Having realised that perhaps Hattie’s research finding 80% of peer assessment is inaccurate may be an underestimate, we have been developing a 3 pronged approach of supporting any critiques with specific scaffolds, Verifying It Please [learning checked and verified by more than one peer assessor] and encouraging the peer assessor to give specific examples as part of their feedback.
The whole process is supported by stickers and stampers, is monitored via our book monitoring and student surveys and has had an impact on the oracy and evaluative learning to learn skills of our students. They come to us below national averages and have left showing pleasing progress-we feel that our peer critique and development of feedback dialogue is one of the contributory factors. However, MFL, in our school, have always found it challenging to peer assess to the same level of dialogue as other subjects have. They are not comparing like with like of course-it is difficult to comment as fully and leave specific examples in a foreign language [especially for our lower sets] as it is using their own language [yes some still struggle with English!] and responses to feedback probably require more DIRT time to assimilate and respond and rely on feedback question/answers more. The faculty have tried out different ideas and Bronagh, who joined us as an NQT last year, enjoyed reading in our after-school reading club, Zoe Elder’s words from ‘Full On Learning’ and hopefully we are working towards both sides of the learning and teaching drivers.
Bronagh has trialled different peer assessment ideas in lessons and developmental dialogue scaffolds with her marking and feedback. The lesson I observed with her subject leader was in the context of the students having described and compared where they live and she was hoping that their learning would progress to extending and developing their basic descriptions by using connectives and high level phrases. She began by the students forming a human sentence where they each in turn added a word and then set them off with post-its to construct a sentence on their tables.
The success criterion was;
Bien-must give a structured sentence
Muy bien should add opinions to their description
Excellente could use justified opinions and another tense
You may agree with using such criteria-you may not-we use all different ideas at present.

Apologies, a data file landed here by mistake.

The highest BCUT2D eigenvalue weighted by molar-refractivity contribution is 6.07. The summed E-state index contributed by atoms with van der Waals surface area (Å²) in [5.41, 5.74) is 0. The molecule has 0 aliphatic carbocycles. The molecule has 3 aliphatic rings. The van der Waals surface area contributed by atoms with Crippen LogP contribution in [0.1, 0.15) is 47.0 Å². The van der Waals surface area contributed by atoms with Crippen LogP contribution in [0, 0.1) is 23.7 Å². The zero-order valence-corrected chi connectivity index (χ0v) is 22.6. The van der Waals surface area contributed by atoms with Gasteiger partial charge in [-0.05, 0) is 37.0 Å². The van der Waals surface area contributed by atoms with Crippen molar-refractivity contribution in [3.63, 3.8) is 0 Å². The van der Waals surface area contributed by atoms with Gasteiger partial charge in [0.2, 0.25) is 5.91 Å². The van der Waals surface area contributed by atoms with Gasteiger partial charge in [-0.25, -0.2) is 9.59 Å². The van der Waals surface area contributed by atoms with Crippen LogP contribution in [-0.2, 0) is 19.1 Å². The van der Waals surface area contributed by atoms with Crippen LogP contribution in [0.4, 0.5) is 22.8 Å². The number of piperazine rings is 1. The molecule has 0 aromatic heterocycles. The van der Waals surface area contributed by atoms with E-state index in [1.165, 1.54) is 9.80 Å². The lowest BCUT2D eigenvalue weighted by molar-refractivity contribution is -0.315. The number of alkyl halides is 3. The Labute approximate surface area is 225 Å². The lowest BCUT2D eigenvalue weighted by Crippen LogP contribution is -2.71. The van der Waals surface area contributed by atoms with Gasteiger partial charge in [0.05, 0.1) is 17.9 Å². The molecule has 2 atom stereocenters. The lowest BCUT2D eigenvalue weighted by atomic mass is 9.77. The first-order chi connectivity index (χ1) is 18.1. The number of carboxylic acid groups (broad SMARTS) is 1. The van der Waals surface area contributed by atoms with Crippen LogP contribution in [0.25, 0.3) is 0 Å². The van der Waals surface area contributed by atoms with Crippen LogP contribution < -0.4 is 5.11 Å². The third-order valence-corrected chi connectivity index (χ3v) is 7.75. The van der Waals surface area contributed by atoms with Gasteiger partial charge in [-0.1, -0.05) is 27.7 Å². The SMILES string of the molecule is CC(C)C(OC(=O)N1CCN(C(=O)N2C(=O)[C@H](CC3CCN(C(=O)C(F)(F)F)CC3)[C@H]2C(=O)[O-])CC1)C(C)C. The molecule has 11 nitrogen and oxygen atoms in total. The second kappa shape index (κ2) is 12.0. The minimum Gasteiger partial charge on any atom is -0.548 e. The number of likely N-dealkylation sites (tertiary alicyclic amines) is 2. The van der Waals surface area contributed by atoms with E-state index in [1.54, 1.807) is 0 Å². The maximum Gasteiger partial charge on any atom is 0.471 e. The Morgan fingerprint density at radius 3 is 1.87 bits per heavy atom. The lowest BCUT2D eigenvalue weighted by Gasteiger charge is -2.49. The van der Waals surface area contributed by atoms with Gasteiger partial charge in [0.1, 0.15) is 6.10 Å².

The sentence was then peer assessed according to shared criteria and the peer assessors had to leave their feedback on the table on a different coloured post-it [it had to have two specific examples that could be used on it] and also take away [on a different coloured post-it!] a couple of ideas that they could use to enhance their own sentence. The pairs went back to their own table and read the feedback the peer assessors had given and then amended their sentence accordingly. Bronagh then sent the peer assessors back again to verify that their advice had been taken and used. As her class mascot is Pablo [who gets chucked around in questioning] she can ask the students to PABLO it-Peer Assess Borrow [2or 3 ideas to take back] so you can Learn [from the peer assessment process] and use your learning to improve your Own.
PABLOING it! The peer assessors highlighting where their advice has been used successfully!
A learning conversation followed based on the grade success criteria and I asked where the students felt that their learning should go next to achieve the B and A grades [they are year 9 students]-they were able to work out what was needed next, although Miss would be needed at this point to expand!
Different teachers use different ideas to encourage meaningful conversations and support feedback/PA-FISH, Berger and have scaffolds designed to suit their subject [lots on our blogs] Helen the MFL subject leader uses MONSIEUR in her French lessons.
Bronagh and Rebecca use SENORITA in Spanish with the students when they critique each other’s work and offer feedback advice.
Our 2013 Learning Walks [our walks interview students and not teachers] looked at dialogue and feedback across the school and the whole set of student comments and evaluations showed that they really valued feedback advice, feedback questions that they could respond to, teachers [or peer assessors] checking that their advice had been met and so on. MFL responses showed that they were perhaps behind in their practice, hence the follow up conversations about the difficulties any lengthy dialogue and feedback might present for the linguists. The students felt that their learning benefitted from the left hand side comments and wanted more of the right hand side.
|What works best for the students?||What do they think would work best if they were the teacher?|